View details for DOI 10.1089/ten.tea.2015.0278

    View details for Web of Science ID 000369987900004

    View details for PubMedID 26585335

  • The Role of Current Techniques and Concepts in Peripheral Nerve Repair. Plastic surgery international Houschyar, K. S., Momeni, A., Pyles, M. N., Cha, J. Y., Maan, Z. N., Duscher, D., Jew, O. S., Siemers, F., van Schoonhoven, J. 2016; 2016: 4175293-?

    Abstract

    Patients with peripheral nerve injuries, especially severe injury, often face poor nerve regeneration and incomplete functional recovery, even after surgical nerve repair. This review summarizes treatment options of peripheral nerve injuries with current techniques and concepts and reviews developments in research and clinical application of these therapies.

    View details for DOI 10.1155/2016/4175293

    View details for PubMedID 26904282

  • Optimizing functional upper extremity reconstruction-Simultaneous free anterolateral thigh flap and tendon transfers-A case report. Microsurgery Sorice, S. C., Press, B., Momeni, A. 2016

    Abstract

    Composite upper extremity defects involving muscle-tendon units are amongst the most formidable reconstructive challenges and mandate functional restoration in addition to stable soft-tissue coverage. Here, the authors present a case of a composite defect involving the extensor muscle-tendon units of the forearm resulting from surgical resection of a recurrent Merkel cell cancer. Functional restoration was achieved via multiple tendon transfers followed by soft tissue coverage with a free anterolateral thigh (ALT) flap. No donor- or recipient-site complications were encountered and complete flap survival was noted. Following a 6-week period of immobilization, physical therapy and range of motion exercises were initiated. Excellent functional outcome and high patient satisfaction were noted at 8 weeks postoperatively. In summary, simultaneous tendon transfers and microsurgical tissue transfer may provide a potentially superior approach for upper extremity reconstruction in complex composite defects.

    View details for DOI 10.1002/micr.30096

    View details for PubMedID 27580418

  • Clinical outcomes in breast cancer expander-implant reconstructive patients with radiation therapy JOURNAL OF PLASTIC RECONSTRUCTIVE AND AESTHETIC SURGERY Chen, T. A., Momeni, A., Lee, G. K. 2016; 69 (1): 14-22
  • RNA Sequencing for Identification of Differentially Expressed Noncoding Transcripts during Adipogenic Differentiation of Adipose-Derived Stromal Cells PLASTIC AND RECONSTRUCTIVE SURGERY Luan, A., Paik, K. J., Li, J., Zielins, E. R., Atashroo, D. A., Spencley, A., Momeni, A., Longaker, M. T., Wang, K. C., Wan, D. C. 2015; 136 (4): 752-763

    Abstract

    Adipose-derived stromal cells represent a relatively abundant source of multipotent cells, with many potential applications in regenerative medicine. The present study sought to demonstrate the use of RNA sequencing in identifying differentially expressed transcripts, particularly long noncoding RNAs, associated with adipogenic differentiation to gain a clearer picture of the mechanisms responsible for directing adipose-derived stromal cell fate toward the adipogenic lineage.Human adipose-derived stromal cells were cultured in adipogenic differentiation media, and RNA was harvested at days 0, 1, 3, 5, and 7. Directional RNA sequencing libraries were prepared and sequenced. Paired-end reads were mapped to the human genome reference sequence hg19. Transcriptome assembly was performed and significantly differentially expressed transcripts were identified. Gene ontology term analysis was then performed to identify coding and noncoding transcripts of interest. Differential expression was verified by quantitative real-time polymerase chain reaction.Of 2868 significantly differentially expressed transcripts identified, 207 were noncoding. Enriched gene ontology terms among up-regulated coding transcripts notably reflected differentiation toward the adipogenic lineage. Enriched gene ontology terms among down-regulated coding transcripts reflected growth arrest. Guilt-by-association analysis revealed noncoding RNA candidates with potential roles in the process of adipogenic differentiation.The precise mechanisms that guide lineage-specific differentiation in multipotent cells are not yet fully understood. Defining long noncoding RNAs associated with adipogenic differentiation allows for potential manipulation of regulatory pathways in novel ways. The authors present RNA sequencing as a powerful tool for expanding the understanding of adipose-derived stromal cells and developing novel applications within regenerative medicine.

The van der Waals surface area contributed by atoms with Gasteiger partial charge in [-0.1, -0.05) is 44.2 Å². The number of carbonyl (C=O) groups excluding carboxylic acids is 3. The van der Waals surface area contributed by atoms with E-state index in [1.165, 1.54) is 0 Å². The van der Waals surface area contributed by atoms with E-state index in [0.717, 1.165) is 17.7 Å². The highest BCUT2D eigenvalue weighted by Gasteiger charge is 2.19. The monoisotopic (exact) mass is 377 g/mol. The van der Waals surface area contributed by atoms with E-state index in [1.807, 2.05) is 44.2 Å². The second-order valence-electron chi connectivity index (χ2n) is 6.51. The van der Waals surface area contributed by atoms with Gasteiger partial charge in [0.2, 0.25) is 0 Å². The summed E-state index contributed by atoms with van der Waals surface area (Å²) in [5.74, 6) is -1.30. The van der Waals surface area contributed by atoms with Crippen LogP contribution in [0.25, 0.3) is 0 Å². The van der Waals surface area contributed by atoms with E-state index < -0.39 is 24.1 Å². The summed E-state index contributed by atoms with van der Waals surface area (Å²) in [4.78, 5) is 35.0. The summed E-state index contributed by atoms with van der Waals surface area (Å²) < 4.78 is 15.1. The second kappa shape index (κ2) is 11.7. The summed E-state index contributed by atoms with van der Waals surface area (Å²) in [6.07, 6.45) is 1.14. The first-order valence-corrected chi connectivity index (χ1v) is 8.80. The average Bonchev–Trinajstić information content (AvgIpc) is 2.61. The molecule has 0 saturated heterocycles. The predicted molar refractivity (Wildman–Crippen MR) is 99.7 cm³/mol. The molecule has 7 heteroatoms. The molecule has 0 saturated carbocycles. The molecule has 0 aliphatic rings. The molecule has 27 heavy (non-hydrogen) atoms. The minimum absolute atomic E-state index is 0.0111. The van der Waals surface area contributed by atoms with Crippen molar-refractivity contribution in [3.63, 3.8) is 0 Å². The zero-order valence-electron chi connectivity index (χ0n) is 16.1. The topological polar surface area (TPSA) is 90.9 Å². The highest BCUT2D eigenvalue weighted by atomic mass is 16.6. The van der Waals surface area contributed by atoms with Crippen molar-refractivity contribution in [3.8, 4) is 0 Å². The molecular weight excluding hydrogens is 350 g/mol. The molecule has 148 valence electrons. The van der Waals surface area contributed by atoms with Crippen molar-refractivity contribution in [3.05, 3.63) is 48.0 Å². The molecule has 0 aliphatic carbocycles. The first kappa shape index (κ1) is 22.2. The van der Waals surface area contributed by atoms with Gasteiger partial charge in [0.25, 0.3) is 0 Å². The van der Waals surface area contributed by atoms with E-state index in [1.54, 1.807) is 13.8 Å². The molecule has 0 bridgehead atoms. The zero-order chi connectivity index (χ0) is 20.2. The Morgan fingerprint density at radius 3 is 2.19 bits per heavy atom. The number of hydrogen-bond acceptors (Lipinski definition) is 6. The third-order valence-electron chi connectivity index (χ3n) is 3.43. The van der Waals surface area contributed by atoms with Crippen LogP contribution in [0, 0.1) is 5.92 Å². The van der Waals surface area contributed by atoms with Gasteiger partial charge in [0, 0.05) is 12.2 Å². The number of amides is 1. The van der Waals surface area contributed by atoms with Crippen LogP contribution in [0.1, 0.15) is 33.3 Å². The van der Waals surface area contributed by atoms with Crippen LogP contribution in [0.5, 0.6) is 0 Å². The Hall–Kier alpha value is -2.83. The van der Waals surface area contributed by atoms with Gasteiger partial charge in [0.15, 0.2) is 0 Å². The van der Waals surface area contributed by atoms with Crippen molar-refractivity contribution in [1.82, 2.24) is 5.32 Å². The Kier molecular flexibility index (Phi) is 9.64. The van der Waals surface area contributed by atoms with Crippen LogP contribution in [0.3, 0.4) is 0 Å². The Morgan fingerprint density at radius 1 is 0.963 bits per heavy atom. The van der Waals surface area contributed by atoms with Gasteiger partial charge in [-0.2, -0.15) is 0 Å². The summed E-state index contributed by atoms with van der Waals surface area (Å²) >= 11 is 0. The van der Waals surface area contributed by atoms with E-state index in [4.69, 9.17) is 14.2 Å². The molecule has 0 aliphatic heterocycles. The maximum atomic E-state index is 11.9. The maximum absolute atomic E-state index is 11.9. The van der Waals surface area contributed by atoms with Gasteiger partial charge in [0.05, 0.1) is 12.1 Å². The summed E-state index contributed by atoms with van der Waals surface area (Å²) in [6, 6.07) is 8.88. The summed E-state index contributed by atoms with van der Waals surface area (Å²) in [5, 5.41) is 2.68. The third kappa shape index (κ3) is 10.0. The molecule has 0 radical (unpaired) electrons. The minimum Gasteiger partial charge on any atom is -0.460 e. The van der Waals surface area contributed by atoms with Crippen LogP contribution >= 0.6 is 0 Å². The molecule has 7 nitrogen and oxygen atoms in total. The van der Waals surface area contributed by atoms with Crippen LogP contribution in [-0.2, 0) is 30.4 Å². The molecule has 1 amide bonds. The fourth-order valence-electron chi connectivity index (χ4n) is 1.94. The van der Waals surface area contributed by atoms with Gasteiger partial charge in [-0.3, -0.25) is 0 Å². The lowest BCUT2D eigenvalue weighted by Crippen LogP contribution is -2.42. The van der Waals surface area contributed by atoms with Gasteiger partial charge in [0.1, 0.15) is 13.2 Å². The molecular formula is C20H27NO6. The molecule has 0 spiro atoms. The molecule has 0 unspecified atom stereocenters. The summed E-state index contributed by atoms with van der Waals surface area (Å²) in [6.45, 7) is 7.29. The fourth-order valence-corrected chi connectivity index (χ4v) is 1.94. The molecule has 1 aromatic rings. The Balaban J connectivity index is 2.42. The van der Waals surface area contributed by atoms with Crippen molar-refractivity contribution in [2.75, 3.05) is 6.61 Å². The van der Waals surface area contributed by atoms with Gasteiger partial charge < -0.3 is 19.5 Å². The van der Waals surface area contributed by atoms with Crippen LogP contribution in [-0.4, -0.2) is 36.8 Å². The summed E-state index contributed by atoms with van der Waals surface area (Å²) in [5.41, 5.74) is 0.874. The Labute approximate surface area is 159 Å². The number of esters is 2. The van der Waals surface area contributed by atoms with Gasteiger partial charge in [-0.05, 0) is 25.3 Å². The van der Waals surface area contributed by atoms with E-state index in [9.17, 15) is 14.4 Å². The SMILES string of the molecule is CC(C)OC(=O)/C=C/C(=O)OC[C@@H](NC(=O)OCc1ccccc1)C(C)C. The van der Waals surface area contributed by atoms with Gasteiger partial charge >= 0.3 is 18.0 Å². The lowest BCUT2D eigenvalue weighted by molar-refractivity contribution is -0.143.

View details for DOI 10.1097/PRS.0000000000001582

    View details for Web of Science ID 000361735400001

  • Medical leech therapy in plastic reconstructive surgery. Wiener medizinische Wochenschrift Houschyar, K. S., Momeni, A., Maan, Z. N., Pyles, M. N., Jew, O. S., Strathe, M., Michalsen, A. 2015; 165 (19-20): 419-425

    Abstract

    The use of Hirudo medicinalis in clinical practice has increased in recent years. The primary indication in plastic surgery has traditionally been venous congestion. However, other reported clinical applications were in varicose veins, thrombophlebitis, and osteoarthritis. In this review, we summarize recent data elucidating the role that medicinal leeches play in the field of plastic surgery.

    View details for DOI 10.1007/s10354-015-0382-5

    View details for PubMedID 26297126

  • How "Low-Level" Evidence Has Changed Plastic Surgery: Time to Appreciate the Value of Case Reports and Case Series. Annals of plastic surgery Momeni, A., Wan, D. C. 2015; 75 (4): 361-363

    View details for DOI 10.1097/SAP.0000000000000596

    View details for PubMedID 26207557